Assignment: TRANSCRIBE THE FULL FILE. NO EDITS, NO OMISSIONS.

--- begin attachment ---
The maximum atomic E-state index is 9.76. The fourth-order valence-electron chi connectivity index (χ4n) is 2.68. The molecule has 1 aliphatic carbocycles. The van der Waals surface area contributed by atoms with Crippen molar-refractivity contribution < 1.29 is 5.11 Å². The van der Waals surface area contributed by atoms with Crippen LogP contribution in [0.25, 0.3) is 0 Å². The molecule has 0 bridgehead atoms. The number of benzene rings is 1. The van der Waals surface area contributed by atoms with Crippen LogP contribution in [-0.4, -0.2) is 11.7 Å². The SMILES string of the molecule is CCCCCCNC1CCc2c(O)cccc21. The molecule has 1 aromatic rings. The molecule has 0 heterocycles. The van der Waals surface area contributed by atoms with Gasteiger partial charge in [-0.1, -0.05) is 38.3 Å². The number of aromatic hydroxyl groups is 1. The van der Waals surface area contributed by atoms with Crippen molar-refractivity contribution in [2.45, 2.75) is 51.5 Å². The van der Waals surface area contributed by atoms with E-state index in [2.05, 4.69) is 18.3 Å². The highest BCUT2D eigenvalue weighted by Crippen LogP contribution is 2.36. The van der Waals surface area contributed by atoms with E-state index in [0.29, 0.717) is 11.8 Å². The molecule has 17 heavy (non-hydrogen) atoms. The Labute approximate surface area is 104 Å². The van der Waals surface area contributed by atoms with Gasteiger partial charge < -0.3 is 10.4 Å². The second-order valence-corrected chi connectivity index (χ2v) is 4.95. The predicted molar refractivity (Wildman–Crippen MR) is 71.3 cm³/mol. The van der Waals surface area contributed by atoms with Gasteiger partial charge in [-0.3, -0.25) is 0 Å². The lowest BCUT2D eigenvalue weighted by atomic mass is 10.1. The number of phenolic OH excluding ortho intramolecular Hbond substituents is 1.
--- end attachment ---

The maximum atomic E-state index is 9.76. The fourth-order valence-electron chi connectivity index (χ4n) is 2.68. The molecule has 1 aliphatic carbocycles. The van der Waals surface area contributed by atoms with Crippen molar-refractivity contribution < 1.29 is 5.11 Å². The van der Waals surface area contributed by atoms with Crippen LogP contribution in [0.25, 0.3) is 0 Å². The molecule has 0 bridgehead atoms. The number of benzene rings is 1. The van der Waals surface area contributed by atoms with Crippen LogP contribution in [-0.4, -0.2) is 11.7 Å². The SMILES string of the molecule is CCCCCCNC1CCc2c(O)cccc21. The molecule has 1 aromatic rings. The molecule has 0 heterocycles. The van der Waals surface area contributed by atoms with Gasteiger partial charge in [-0.1, -0.05) is 38.3 Å². The number of aromatic hydroxyl groups is 1. The van der Waals surface area contributed by atoms with Crippen molar-refractivity contribution in [2.45, 2.75) is 51.5 Å². The van der Waals surface area contributed by atoms with E-state index in [2.05, 4.69) is 18.3 Å². The highest BCUT2D eigenvalue weighted by Crippen LogP contribution is 2.36. The van der Waals surface area contributed by atoms with E-state index in [0.29, 0.717) is 11.8 Å². The molecule has 17 heavy (non-hydrogen) atoms. The Labute approximate surface area is 104 Å². The van der Waals surface area contributed by atoms with Gasteiger partial charge < -0.3 is 10.4 Å². The second-order valence-corrected chi connectivity index (χ2v) is 4.95. The predicted molar refractivity (Wildman–Crippen MR) is 71.3 cm³/mol. The van der Waals surface area contributed by atoms with Gasteiger partial charge in [-0.3, -0.25) is 0 Å². The lowest BCUT2D eigenvalue weighted by atomic mass is 10.1. The number of phenolic OH excluding ortho intramolecular Hbond substituents is 1.